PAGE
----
The brightness of the image projected by the lens is a function of its working diameter (aperture) and focal length. The focal ratio (f/#) takes both into account. Any lens functioning at the same f/# as another, delivers the same image brightness.
The camera lens operates like a funnel. The larger its working diameter, the more light it will capture. We turn to the geometry of circles to explain how this works. Before we do, consider that giant astronomical telescopes are fitted with a lens many meters in diameter. This allows them to gather light that is super feeble.
Now the camera lens is fitted with an adjustable opening we call an iris. The camera iris mimics the human eye in that the colored portion involuntary changes the diameter of the pupil to accommodate for scene brightness. By the way, the pigmented iris is named for the Greek goddess of the rainbow.
Actually, it is the surface area of the opening that does the deed. As we open up the aperture, the diameter of the entrance increases as does the surface area. The factor, diameter to surface area is 1.4. Multiply any circle diameter by 1.4 and you construct a revised diameter that doubles the surface area. Thus the number set: 1 – 1.4 – 2 – 2.8 – 4 – 5.6 – 8 – 11 – 16 – 22 – 32. Note each value going right is its neighbor multiplied by 1.4 and then rounded. This is the mysterious f/number set in full stop increments. Each full stop doubles or halves the surface area (capture area).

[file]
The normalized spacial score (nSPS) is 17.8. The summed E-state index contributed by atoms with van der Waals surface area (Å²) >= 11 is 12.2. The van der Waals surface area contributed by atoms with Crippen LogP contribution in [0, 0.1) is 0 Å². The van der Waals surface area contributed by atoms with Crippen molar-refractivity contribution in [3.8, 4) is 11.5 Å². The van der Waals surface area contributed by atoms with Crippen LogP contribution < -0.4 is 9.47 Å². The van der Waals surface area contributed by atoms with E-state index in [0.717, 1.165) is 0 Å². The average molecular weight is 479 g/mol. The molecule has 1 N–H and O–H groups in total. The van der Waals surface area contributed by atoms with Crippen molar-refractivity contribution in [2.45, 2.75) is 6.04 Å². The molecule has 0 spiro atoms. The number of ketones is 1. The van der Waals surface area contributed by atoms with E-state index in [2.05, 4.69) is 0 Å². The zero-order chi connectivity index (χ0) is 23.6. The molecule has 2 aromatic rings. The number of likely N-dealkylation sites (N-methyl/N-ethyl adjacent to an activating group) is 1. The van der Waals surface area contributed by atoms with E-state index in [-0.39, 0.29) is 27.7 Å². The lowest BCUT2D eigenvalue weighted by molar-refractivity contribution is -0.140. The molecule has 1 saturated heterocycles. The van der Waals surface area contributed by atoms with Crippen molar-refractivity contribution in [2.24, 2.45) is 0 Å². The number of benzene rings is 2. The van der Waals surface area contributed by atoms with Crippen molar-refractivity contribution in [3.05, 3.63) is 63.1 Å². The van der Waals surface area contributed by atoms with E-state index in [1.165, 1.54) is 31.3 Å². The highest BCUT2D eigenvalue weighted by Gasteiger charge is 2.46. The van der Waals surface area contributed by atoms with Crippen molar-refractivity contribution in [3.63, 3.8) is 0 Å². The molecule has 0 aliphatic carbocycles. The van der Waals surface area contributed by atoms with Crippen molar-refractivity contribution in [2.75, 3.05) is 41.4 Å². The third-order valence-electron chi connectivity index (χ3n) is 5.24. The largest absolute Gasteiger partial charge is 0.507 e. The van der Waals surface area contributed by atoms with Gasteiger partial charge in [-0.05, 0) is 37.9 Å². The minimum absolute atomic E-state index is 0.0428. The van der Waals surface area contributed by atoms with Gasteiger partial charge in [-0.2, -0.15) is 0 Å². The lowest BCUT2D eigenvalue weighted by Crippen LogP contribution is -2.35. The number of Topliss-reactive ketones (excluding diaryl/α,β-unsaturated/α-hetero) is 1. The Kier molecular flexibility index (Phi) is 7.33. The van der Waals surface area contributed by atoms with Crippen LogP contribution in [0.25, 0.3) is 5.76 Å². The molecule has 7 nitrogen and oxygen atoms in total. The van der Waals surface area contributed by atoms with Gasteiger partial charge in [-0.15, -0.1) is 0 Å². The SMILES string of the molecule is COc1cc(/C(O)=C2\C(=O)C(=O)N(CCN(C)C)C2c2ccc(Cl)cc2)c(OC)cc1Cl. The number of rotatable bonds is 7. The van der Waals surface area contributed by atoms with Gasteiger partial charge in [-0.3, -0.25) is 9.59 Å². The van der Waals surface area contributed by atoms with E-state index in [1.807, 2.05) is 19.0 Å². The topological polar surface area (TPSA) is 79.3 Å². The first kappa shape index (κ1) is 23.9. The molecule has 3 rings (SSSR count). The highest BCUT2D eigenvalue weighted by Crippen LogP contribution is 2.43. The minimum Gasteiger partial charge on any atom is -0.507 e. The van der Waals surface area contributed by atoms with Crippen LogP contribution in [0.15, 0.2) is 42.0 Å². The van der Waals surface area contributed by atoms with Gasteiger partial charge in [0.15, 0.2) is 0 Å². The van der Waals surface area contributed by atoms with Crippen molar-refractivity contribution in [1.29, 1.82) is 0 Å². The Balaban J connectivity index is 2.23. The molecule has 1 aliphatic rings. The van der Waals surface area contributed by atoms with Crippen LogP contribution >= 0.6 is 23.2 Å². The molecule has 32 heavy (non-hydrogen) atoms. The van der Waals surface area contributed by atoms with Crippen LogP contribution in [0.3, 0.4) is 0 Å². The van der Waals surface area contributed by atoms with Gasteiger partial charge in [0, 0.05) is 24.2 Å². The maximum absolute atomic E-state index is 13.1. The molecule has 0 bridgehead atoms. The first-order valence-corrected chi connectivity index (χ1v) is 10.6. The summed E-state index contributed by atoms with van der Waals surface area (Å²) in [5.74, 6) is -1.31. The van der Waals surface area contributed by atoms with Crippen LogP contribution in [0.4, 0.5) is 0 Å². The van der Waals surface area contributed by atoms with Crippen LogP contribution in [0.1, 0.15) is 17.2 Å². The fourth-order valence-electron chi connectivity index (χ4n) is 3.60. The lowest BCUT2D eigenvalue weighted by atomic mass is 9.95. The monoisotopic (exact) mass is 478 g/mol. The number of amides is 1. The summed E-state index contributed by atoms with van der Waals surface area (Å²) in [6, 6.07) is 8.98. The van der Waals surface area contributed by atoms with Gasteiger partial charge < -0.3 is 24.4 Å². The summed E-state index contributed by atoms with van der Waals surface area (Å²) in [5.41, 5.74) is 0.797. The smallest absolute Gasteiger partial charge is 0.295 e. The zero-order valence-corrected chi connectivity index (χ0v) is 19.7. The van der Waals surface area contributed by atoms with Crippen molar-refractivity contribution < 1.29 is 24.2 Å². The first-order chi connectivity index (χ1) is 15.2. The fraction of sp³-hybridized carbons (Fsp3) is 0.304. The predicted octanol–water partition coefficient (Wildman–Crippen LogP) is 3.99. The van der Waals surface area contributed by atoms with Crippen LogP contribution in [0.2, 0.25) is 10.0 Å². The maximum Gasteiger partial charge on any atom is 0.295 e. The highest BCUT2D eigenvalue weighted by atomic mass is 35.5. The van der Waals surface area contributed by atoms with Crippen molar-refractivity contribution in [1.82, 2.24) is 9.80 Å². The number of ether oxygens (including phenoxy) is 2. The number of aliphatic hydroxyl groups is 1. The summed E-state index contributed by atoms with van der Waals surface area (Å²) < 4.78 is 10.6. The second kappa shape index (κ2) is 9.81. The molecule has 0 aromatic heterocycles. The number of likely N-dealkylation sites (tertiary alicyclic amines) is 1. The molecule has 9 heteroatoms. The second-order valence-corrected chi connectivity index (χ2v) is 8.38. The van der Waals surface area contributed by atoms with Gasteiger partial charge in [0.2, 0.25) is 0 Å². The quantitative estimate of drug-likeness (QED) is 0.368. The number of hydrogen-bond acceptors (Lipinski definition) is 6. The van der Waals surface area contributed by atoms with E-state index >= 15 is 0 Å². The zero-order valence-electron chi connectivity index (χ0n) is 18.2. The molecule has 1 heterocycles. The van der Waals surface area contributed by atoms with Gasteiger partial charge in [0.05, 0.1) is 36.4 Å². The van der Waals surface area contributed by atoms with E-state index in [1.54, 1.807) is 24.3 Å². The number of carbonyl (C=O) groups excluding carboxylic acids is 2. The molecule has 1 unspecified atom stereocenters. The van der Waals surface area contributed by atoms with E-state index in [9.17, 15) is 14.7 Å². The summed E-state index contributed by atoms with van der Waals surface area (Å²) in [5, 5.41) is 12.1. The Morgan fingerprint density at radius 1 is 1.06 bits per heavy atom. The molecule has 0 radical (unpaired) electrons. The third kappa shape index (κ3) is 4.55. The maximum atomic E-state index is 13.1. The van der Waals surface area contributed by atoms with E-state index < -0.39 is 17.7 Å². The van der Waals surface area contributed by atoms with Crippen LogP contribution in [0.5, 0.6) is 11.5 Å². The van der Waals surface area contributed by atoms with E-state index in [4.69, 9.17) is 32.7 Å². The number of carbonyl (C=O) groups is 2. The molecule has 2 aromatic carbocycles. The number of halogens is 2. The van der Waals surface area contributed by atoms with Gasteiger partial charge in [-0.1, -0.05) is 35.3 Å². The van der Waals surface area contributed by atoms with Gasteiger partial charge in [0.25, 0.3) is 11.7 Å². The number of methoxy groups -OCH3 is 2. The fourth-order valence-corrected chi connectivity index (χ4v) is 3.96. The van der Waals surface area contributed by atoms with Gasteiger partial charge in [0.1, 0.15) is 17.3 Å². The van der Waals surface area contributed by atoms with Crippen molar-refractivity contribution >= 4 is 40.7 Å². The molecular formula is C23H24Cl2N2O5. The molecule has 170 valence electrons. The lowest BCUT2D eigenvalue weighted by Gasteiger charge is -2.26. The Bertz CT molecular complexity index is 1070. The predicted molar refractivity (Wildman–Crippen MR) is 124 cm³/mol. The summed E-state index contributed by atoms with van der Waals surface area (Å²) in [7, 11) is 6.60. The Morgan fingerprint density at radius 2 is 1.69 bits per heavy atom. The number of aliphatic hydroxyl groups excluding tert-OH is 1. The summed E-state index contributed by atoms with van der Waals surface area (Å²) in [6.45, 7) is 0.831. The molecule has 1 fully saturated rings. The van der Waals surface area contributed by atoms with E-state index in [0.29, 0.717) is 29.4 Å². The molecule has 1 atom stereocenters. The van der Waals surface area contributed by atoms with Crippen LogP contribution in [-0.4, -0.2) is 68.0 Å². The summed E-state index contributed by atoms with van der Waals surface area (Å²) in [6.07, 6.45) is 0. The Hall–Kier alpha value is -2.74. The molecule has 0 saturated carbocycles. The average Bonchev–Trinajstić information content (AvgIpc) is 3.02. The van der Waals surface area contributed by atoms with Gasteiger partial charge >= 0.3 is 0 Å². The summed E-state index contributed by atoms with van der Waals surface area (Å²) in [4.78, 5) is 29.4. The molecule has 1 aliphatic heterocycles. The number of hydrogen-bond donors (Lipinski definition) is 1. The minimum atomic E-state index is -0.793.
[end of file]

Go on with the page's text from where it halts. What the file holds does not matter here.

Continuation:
Now the rest of the story: While the working diameter is the key to image brightness, there is another equally influencing factor. This is focal length. The focal length reveals the power of the camera lens to magnify. Longer focal lengths yield a larger image but at a price. Each doubting of the focal length decreases image brightness by ¼. In other words, a 50mm delivers say 100 units of light; a 100mm only delivers 25 units of light. This is because the higher magnification causes the same amount of light to be spread out over 4x more surface area. The camera baffles (blocks) the larger image only presenting the central portion to film or digital chip.
Consider that the two factors of working diameter (aperture diameter) and focal length comingle to yield the final brightness factor of the lens. This is chaotic because there is a hodgepodge of different lens diameters and focal lengths. There are a zillion combinations, each likely to deliver a different image brightness. We need a system that is universal, one that takes into account the two key factors and allows us to predict image brightness regardless of focal length or aperture diameter.
Focal ratio to the rescue: We need a ratio because a ratio is dimensionless. The f/number system (focal ratio) resolves this difficulty. We divide the focal length by working diameter (aperture). This is the focal ratio. Any lens operating at the same focal ratio (f/#) as any other, regardless of focal length or working diameter, delivers the same image brightness when imaging the same scene. Different systems have been tried, but we keep returning to the focal ratio (f/#) to set our cameras.